Closing 14 of 26 libraries in RCT could save £800,000 per year, while closing 10 out of 19 day centres could save £600,000 per year.

Proposed changes to youth services could save £2.2m while £300,000 could be saved by ending the delivery of meals on wheels at the weekend.


Swansea council said the headline settlement figure of a 3.1% reduction in funding was broadly in line with expectations.

The council said it would be studying the Welsh government's figures in detail but expected overall that it would have to make savings of £45m by 2017.

Apart from a reduced settlement, the council said it was also facing a range of funding pressures including rising customer expectation and increasing demand for adult and children's services.

Rob Stewart, cabinet member for finance, said: "We've already been consulting with local residents and most people I've talked to understand we are in tough times and the budget issue is a difficult position not of the council's making.

"This isn't simply about trying to save money. We have an opportunity to transform the council by finding better ways of doing things to improve the services we provide."

He added: "No decisions have been made yet because we are consulting with residents, stakeholders and staff to consider their views."

Swansea has been holding a consultation with residents called Sustainable Swansea.

Detailed budget proposals will be set out in December.


The council predicts it requires savings of at least a further £40m over the next four years.

Cuts to school transport service, black bag collections and garden waste collections are being considered.

It has said making those savings is "no longer a case of trimming the edges" and has warned of difficult and uncomfortable decisions to be made.

The executive member for resources, Councillor Anthony Hunt, said: "We must look at the local services we provide, consider our priorities and look at how they impact on our desire to protect the most vulnerable people in our communities.

"Instead of burying our heads in the sand or making decisions behind closed doors, we want to be honest and open with people about the difficult situation and work together to find solutions.

"We want to hear from residents about which services they value most, what they could do without and what they'd be prepared to pay more for."


The council plans a number of joint working opportunities with neighbouring authorities and health boards including establishing jointly funded posts as part of its drive to plug the £25.7m funding shortfall.

It says any targets set will be extremely challenging for services.

It is due to meet to discuss proposals.


Councillor Malcolm King OBE, Lead Member for Policy, Finance, Performance and Governance said: "There is no disguising the fact that this is very bad news for Wrexham.

"In previous years, the council has made millions of pounds of savings year on year and has strived to protect schools and social care.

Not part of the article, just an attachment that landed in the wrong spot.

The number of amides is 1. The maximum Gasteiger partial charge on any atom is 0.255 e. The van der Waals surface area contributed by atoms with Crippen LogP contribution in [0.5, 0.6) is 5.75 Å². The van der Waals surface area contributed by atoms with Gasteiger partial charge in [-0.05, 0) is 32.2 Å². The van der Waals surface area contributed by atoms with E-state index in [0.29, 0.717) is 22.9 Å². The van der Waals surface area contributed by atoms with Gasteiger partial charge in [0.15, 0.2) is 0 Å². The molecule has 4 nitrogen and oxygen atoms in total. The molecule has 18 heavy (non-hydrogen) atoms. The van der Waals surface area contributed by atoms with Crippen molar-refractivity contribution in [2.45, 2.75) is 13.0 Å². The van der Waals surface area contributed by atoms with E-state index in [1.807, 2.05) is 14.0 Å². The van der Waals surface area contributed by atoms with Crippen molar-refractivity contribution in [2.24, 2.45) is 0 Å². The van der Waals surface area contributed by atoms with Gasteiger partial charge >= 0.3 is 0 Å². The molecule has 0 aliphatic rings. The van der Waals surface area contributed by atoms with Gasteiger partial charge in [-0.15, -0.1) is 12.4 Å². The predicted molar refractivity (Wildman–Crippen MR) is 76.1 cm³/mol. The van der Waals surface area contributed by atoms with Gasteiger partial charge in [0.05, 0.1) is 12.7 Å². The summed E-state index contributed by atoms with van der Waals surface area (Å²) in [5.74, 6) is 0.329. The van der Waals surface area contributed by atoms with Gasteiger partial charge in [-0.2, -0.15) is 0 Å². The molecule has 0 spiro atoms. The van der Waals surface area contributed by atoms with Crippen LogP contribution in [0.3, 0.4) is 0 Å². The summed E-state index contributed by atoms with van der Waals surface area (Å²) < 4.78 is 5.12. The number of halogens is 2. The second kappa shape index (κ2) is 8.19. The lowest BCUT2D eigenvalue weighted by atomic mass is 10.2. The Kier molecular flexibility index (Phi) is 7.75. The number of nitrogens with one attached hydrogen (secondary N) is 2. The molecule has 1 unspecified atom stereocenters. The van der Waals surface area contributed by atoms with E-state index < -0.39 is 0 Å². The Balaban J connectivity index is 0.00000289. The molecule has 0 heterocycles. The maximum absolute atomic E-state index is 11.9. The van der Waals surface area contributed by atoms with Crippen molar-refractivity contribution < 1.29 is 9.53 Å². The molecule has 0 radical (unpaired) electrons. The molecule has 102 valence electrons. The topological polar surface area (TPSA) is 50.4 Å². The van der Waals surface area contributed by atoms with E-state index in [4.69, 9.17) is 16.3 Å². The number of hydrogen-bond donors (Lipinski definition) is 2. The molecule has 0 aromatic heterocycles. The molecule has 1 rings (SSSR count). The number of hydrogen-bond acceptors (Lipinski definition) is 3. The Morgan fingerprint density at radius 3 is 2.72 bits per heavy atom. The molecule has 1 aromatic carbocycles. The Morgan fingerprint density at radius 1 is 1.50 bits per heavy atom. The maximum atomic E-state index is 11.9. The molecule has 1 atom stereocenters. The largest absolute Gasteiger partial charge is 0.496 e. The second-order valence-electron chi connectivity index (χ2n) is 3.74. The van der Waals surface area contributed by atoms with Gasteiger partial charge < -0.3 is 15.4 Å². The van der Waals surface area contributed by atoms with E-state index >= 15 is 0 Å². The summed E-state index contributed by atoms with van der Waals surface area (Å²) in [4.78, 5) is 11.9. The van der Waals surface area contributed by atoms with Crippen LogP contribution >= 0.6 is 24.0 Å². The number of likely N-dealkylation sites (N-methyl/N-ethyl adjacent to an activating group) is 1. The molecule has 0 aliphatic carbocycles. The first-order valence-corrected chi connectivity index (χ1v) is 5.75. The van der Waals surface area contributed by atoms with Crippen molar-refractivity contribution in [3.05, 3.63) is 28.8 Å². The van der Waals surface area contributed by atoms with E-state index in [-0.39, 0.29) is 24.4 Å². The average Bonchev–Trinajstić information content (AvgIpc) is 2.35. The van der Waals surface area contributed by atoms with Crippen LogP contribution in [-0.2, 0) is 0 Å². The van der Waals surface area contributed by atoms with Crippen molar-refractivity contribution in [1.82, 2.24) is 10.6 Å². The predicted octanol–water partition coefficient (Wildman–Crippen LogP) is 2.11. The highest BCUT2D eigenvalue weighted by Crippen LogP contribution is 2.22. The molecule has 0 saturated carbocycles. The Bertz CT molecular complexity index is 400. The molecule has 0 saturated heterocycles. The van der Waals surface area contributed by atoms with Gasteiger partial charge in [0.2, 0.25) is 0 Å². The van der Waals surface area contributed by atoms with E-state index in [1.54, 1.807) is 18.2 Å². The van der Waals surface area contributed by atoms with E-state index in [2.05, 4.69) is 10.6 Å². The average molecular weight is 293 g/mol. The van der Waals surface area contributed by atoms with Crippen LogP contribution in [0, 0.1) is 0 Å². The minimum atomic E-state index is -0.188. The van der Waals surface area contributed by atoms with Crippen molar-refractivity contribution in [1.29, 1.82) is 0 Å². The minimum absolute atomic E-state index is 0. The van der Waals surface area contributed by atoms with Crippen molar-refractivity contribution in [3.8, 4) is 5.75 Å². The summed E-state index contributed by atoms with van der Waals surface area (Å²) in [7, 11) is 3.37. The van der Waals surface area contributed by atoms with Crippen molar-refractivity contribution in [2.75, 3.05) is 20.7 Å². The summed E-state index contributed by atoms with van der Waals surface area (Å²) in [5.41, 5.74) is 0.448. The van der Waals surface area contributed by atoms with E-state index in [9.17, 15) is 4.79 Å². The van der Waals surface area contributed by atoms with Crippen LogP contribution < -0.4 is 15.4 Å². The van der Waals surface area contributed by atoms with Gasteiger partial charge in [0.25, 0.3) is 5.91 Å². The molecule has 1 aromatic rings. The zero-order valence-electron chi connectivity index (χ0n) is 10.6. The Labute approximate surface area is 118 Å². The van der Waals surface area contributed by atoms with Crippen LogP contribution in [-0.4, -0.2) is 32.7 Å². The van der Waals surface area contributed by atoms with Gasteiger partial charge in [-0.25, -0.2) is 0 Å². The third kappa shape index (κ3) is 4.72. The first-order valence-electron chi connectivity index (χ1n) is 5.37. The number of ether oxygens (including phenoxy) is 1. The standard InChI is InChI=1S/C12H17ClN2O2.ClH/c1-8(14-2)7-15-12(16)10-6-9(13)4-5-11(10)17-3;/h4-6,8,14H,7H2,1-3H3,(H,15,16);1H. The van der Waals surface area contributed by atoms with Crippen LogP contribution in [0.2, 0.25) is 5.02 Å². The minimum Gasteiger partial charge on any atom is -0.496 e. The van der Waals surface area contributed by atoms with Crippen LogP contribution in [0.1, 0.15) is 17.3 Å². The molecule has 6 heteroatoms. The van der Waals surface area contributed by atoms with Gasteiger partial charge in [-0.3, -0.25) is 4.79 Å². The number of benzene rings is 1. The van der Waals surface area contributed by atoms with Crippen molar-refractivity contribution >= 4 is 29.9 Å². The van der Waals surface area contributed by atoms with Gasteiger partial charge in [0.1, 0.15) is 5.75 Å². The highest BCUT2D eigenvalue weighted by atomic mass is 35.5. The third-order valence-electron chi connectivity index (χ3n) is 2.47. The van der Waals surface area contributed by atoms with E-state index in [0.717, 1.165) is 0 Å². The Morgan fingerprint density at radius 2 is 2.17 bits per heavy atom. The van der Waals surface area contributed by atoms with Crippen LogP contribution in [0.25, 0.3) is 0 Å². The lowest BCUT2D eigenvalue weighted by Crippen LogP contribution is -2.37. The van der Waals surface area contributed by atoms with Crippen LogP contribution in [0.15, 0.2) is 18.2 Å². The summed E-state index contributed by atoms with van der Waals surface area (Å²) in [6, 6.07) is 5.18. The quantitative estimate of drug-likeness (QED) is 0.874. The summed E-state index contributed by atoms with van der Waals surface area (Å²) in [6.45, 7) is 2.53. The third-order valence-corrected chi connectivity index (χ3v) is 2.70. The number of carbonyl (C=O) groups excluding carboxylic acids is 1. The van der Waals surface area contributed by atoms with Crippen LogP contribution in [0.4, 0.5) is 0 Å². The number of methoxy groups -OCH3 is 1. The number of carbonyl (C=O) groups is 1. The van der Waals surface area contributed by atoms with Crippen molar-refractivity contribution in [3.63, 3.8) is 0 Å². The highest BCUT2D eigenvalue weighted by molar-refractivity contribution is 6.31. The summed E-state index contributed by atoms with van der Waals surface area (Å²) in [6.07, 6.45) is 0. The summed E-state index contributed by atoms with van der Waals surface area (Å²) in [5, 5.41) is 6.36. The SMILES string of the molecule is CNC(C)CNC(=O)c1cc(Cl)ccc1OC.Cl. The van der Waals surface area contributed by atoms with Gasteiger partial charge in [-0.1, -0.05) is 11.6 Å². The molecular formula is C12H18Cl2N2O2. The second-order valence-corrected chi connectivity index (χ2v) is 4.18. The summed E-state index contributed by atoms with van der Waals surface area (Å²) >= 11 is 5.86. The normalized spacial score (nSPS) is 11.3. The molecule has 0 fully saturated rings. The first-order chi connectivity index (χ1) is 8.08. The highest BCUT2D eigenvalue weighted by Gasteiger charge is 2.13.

"But the scale of the reductions contained in this announcement is unprecedented. It is very different to what the council have been planning for just a few months ago.

"Unfortunately the funding situation looks bleak for quite a few years to come.

"Although the challenge to find around £13m of cuts next year is very daunting, the longer term challenges are even more difficult."

With a shortfall of at least £34m over the next five years, Wrexham has pledged to take a "fundamental look" at all of its work so resources can be used as "effectively as possible".

The council has said: "This includes reprioritising and reducing services, ceasing services, considering alternative delivery models, working more effectively and efficiently with existing and new partners and eliminating waste.

"Reshaping is also to be focused on improving services as well as enabling delivery at a lower cost."

It plans to take a "package approach" to reshaping services saying that there was not a single project or single solution that will deliver the value of reductions required.

It said: "The overall approach is not about tinkering with what we currently do. There will be a requirement to take a fundamental look at areas like reprioritising and reducing services, ceasing some services altogether, considering alternative delivery models, working more effectively and efficiently with existing and new partners and eliminating waste. Reshaping is also to be focused on improving services as well as enabling delivery at a lower cost."

Areas the council are looking at in its ethos of the need to work differently include:

  • Looking at how many workers can be employed in a mobile way
  • Remove surplus accommodation
  • Reduce "employee-related" costs
  • Being "lean" reducing waste (in time/energy etc)
  • "Alternative delivery methods" for libraries and leisure centres
  • Schools - "the council will have difficulty achieving savings without efficiencies in schools"
  • More "innovative funding" for third and faith sectors

More on this story